I guess that's where we're stuck. If you want a market-driven solution, then you need to give us a market-driven solution. If you want our solution, we'll give it to you, but.... Do you know what I'm saying?

We want you to give us that solution.

I'll go to Humphrey and Garnet. I would say to Garnet, too, that a bit of the overlooked problem here is that we talk about exports, but we haven't been talking a whole lot about domestic supply and the shortages there. I'm from B.C. I lived in the Lower Mainland when I went to school. I lived in Abbotsford and your area, so I know how turkey farms operate. You need a lot of feed for those turkeys.

I mean real turkeys, not—

8:50 p.m.

Voices

Oh, oh!

8:50 p.m.

Conservative

Bob Zimmer Conservative Prince George—Peace River, BC

—whatever people might want to reference there.

We heard testimony from Mr. Mongeau from CN, and I'll focus on Mr. Mongeau because it is CN that operates in my riding exclusively. We had almost presumed that a car shortage was something of an anomaly this year only, but I have heard comments about problems since I became a member of Parliament. I heard of previous problems of shortage of railcars. I heard about the shortage of railcars at pulp mills, and I've heard about it in other commodity areas too.

Humphrey and Garnet, please tell me what the situation has been in the last number of years and when the shortages occurred. How has it been going? Has it been getting worse or better? Perhaps you could give us an overview.

Let's start with Humphrey, please.

8:50 p.m.

Vice-President, Canadian Federation of Agriculture

Humphrey Banack

Shortage of cars.... I think sometimes there is a terrible shortage of logistics. In conversations we've had with the railroads, they have said that putting more cars on the railroads may be like adding more cars to a freeway like the 401 in rush hour. Are you going to get anywhere faster?

Yes, we're not getting the cars on time. I believe the biggest factor missing is coordination within the policy. As we've heard in talk about the ports tonight, the railways bring cars in on Friday afternoon because they know the ports aren't going to work on the weekend, and then they say that the ports are congested.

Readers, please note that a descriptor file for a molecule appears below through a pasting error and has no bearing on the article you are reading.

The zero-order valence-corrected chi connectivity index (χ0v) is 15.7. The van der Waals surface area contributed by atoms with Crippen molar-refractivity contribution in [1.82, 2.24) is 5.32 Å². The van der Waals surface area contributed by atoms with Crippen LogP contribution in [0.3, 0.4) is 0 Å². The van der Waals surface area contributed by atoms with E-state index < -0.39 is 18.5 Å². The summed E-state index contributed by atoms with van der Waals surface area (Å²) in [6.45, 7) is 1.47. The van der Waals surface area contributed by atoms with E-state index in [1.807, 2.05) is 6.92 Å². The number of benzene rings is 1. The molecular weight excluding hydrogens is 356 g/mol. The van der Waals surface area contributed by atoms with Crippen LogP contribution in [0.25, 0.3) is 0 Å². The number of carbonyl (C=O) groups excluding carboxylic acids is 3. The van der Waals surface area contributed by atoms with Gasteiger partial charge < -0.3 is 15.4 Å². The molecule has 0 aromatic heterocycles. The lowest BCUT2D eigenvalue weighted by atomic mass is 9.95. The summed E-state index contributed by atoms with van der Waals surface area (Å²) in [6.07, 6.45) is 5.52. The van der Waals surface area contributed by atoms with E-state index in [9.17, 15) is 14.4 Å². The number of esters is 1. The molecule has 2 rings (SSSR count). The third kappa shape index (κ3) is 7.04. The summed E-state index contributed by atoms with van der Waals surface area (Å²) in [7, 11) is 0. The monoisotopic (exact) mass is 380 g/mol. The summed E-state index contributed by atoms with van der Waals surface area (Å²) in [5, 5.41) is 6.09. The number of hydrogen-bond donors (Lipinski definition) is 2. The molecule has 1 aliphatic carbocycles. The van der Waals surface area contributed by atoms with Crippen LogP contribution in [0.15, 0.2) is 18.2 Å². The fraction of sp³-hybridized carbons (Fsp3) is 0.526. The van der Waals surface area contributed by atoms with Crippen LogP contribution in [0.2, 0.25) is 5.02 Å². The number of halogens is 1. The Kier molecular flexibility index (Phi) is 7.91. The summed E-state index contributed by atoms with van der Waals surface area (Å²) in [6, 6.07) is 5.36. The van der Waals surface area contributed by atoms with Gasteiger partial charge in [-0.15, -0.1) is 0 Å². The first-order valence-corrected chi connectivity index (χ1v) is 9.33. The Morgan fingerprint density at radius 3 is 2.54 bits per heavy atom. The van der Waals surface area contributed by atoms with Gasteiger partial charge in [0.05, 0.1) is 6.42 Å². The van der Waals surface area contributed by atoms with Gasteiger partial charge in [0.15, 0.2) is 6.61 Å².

The terminal elevator that I deliver to phoned me. I talked to them on Friday afternoon; they had said to phone on Friday. “Can you deliver on Monday?” I want to deliver next week. There's a call on Friday morning that all deliveries are off. The railway isn't spotting this week. Okay, so I had to change all my plans to go back. On Friday afternoon, they got a call from CN saying that they're going to have cars there Saturday morning.

Somehow we have to fix that spot of it. How do the shippers, how do the receivers...? We have to fix that side of it.

Is there a shortage of cars, a shortage of things in the middle? There may very well be; we'll find that out. I think the biggest most critical thing is to have the coordination there to say that when CN says it will have cars at the terminal, they arrive on time and they are taken on time.

CN will bring cars into this facility, but if there are fertilizer cars in the way, they just park the grain cars out on the line where they can't get to them. Then they have to wait for CN to come back and move the cars again. How do you load this 110-car spot?

This is a great part of the logistics within that system and of managing it. Those are the things that come back to haunt the system. Is there a shortage of cars and capacity? I think it's as much to do with the logistics. Manage those logistics.

Whether it comes down to service level agreements under which, if the railways say they're going to be there at four o'clock on Saturday afternoon and they're not there at four o'clock on Saturday afternoon.... The companies are bringing people in to load those cars. There's a 24-hour spot. There's a premium to load them in 24 hours. They want that premium. Every terminal I deal with will bring people in to load those cars. Do you want to be that guy who says, “Yes, I'll work the weekend”, “No I won't work the weekend”, “Yes, I'll work the weekend”?

Those are the issues that we have. We need logistics control.

8:55 p.m.

Conservative

Bob Zimmer Conservative Prince George—Peace River, BC

Sure.

Garnet, can you comment? I think I have two minutes left.

8:55 p.m.

Executive, British Columbia Agricultural Council, Canadian Federation of Agriculture

Garnet Etsell

Let me go back to my experience when I was in the feed mill industry. Service issues have been chronic for years. It's a chronic issue, but never to this extent.